On a professional set, in a studio or on location, the main job of the production audio - solo or team - is to capture the highest quality dialog that they possibly can in every situation they possibly can.

So besides dialog, what are the other things you make sure to record for each scene, location, angle and any other scenario that the job brings?

I know of a few: wild lines, backgrounds and/or room tone, and possible sound effects native to the location.

What is your protocol on extra material to give the post production team? Do you record it the same way, with the shotgun you use for dialog? Or do you have a separate kit for non-dialog location recording that you bring with you?

How often do you take audio notes? Beyond writing down apparent problems like planes, traffic, etc... do you have anything that you always make sure to write down that helps the post team? (Excluding the occasional file naming convention)

4 Answers 4


The number 1 thing i want from a location recordist (apart from good, clean dialogue coverage, of course) is room tone. It's very important that you record this with exactly the same mic set up that you've been using to record the dialogue, and the same mic positions too. A slight change of angle can alter the character of the sound, so try to keep things as close to the original angles as possible. Also, nothing wrecks a fill track like crew who think that "quiet on set" means "slowly set up for the next shot".

Also, wild takes of anything that seems unique to the shoot come in handy. If it's a low budget production, try to get wilds of any vehicles that may be involved. Talk to your sound designer beforehand, and see if he/she has a wish list, or any requests for you.

And finally, one of my bigger pet peeves: if you're recording wild lines, make sure it's done right. In the past, i've received utterly useless wild lines, where the actor is just reading off the script, and the mic is right in their face. If you're recording wild lines, make sure the actor is still performing, and keep the mic at a reasonable distance. Otherwise, you may as well not record them at all.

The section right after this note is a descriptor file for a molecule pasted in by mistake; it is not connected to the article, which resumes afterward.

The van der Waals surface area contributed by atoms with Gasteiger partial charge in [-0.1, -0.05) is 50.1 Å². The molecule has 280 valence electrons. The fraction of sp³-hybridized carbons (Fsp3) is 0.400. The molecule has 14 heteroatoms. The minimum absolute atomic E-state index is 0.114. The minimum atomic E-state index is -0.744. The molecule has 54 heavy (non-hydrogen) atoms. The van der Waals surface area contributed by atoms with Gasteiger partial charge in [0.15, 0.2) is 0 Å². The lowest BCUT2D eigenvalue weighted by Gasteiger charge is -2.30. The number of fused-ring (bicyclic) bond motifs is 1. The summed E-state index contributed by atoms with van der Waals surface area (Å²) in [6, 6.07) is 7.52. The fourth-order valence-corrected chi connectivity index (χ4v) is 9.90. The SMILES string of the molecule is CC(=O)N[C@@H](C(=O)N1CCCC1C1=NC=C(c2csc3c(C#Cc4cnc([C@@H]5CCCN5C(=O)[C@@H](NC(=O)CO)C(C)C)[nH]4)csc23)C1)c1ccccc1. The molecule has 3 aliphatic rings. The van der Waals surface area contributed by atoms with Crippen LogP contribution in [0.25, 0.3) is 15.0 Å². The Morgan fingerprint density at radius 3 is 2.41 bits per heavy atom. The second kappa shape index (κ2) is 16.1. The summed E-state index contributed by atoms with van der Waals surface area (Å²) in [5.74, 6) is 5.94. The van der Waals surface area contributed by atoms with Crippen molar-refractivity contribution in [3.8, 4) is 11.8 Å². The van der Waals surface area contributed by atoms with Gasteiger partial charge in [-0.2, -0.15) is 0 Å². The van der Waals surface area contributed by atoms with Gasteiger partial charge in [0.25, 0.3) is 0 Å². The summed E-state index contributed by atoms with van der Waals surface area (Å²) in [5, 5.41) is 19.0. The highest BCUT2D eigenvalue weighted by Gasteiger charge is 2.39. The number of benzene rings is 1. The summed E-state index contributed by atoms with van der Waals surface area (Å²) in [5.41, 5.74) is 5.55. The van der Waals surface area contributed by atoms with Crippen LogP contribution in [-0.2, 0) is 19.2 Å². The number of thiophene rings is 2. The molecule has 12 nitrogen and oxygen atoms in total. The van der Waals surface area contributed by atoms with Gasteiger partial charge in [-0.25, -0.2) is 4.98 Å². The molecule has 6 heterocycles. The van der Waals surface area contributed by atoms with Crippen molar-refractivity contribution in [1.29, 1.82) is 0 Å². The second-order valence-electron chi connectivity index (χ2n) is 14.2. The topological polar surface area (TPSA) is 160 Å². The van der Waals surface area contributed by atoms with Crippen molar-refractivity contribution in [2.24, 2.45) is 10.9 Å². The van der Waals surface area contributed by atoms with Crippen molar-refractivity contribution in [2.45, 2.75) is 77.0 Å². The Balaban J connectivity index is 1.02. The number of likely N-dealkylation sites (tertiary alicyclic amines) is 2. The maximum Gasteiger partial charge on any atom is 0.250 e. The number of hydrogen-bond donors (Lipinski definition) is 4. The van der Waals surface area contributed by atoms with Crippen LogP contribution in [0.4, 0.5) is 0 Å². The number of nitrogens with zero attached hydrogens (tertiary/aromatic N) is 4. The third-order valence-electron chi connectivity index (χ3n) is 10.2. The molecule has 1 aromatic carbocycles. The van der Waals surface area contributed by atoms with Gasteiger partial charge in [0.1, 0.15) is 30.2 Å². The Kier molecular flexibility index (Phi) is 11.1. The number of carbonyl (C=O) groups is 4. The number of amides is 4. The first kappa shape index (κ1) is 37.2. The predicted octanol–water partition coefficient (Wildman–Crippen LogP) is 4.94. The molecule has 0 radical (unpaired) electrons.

• I agree with all of this! Yes yes yes!
    – VCProd
    Aug 11, 2011 at 19:48

Having been on both sides (sometimes on the same project) of production and post, here's what I like to see:

  • Of course good clean dialog. If good clean dialog cannot be had, then good clean wild lines taken immediately after the setup is finished. Take this with the same mic you have been using - shotgun, hypercardoid, lavs, etc - so the tone can be matched a little easier, and with the same placement.

  • Room tone. Taken with the same mics used during shooting, for the same reasons as above.

  • Good notes. Usually the sheets with scene, take, use?, file name, channel 1 - X (list what is on it like Paul's lav, boom, etc), and a small notes section. If you have more to say, say it at the end of the take with the slate mic.

  • I DO like to have SFX, foley, and anything else extra recorded on set or during the production at some time. Again, these would be with the appropriate mics for the location. Ideally, I could cut those in with the production audio and have minimal matching to do. I WOULD NOT do this unless your post person requests it and gives you a detailed list, otherwise you may be wasting your time. If I have a chance, I give my production mixer a wish list of SFX, ambiances, etc that I'd like gathered and indicate whether it's important or not (if you can, great, if not, don't go out of your way).